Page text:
Adding references to your presentation is critical for several different reasons. However, trying to decide when and where to place your references can be challenging. Having the right placement and writing it correctly can make all the difference between a high-quality presentation and one that looks a little incomplete.

How to include references in your presentation

Whether you choose a visual or oral presentation, it is always a good idea to provide references. Some references, however, may appear more untidy and unprofessional than others. You must familiarize yourself with the best ways to cite references in both oral and visual presentations.

Oral presentation

Adding a reference to an oral presentation is a bit trickier than a visual presentation. But it is not impossible. Here are some great tips from “Citing Sources in an Oral Presentation” that you can use.

1. Cite your reference during your oral presentation.

The easiest way to quote a reference during an oral presentation is to say the name of the author or the source before you mention their comment or sentence. You may also want to say ‘quote’ when starting the quote and ‘end quote’ immediately when finished. Always keep things simple, brief, and to the point.

For example: if you are citing something a professor from a particular university said, you would say “According to James X from X University, quote (content) end quote.” This gives your listeners a clear and straightforward view of where you got the quote from.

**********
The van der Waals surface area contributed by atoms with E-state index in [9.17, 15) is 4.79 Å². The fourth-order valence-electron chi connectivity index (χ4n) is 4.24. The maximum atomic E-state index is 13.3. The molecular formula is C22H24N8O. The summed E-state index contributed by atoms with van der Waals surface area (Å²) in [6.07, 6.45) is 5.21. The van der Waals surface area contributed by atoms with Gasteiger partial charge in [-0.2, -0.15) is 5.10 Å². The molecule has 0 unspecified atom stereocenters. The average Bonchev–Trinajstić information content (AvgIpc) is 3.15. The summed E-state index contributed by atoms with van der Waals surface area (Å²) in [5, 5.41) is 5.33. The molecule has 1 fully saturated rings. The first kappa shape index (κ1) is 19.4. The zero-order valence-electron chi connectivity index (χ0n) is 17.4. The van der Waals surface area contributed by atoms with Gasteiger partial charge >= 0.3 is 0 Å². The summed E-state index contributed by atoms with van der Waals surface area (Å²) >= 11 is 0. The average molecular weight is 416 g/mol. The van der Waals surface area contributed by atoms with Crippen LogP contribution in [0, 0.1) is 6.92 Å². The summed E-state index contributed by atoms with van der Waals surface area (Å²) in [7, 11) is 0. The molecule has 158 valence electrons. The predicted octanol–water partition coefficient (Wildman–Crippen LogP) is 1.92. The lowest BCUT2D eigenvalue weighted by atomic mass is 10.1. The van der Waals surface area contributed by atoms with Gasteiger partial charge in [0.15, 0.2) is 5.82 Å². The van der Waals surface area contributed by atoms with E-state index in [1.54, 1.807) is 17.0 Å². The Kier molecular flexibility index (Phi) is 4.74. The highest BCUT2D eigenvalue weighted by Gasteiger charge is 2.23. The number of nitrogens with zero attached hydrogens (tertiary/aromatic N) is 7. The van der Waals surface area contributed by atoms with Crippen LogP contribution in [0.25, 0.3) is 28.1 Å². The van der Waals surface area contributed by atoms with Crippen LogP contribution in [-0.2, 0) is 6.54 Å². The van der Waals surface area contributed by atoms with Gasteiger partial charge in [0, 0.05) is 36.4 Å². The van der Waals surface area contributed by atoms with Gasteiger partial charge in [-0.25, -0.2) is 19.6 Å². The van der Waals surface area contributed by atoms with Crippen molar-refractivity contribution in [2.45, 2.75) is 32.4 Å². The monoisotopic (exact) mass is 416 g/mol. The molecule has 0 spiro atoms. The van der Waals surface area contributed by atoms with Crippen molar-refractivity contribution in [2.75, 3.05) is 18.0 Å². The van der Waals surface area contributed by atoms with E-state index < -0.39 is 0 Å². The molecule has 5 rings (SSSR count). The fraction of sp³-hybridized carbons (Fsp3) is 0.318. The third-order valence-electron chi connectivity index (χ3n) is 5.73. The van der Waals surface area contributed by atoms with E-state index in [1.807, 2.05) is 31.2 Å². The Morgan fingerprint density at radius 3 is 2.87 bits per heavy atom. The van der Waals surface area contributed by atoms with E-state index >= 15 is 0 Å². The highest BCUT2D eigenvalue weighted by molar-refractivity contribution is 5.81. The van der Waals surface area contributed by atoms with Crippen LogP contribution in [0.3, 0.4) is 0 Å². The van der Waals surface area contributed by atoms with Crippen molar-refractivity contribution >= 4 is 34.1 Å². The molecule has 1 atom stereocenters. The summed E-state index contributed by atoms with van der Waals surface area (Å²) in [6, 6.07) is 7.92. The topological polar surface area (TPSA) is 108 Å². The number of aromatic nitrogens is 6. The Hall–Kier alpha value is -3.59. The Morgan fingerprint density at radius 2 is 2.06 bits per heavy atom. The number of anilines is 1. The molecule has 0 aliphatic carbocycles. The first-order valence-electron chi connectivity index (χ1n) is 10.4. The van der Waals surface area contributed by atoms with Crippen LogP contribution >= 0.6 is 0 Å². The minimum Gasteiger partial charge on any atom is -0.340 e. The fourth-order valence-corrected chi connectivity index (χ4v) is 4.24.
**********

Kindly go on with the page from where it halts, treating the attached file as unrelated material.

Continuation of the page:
2. Include a printed list of references.

It can be difficult to remember all the different references you get your information from during an oral presentation. To make it easier for your listeners, you can print out a list of references to give credit to those whom you have referenced.

This list can be used with your oral citing, although your listeners may not know which quote is accompanied by which source. You can make it easier by presenting your information in the order your sources are listed on your printed list.

Visual presentation

It is easier to add references to a visual presentation than it is to an oral one, but it is no less important. With the assistance of Brock University’s Citing Business Sources in APA Style, we have prepared a list of techniques to add citations and references to your PowerPoint.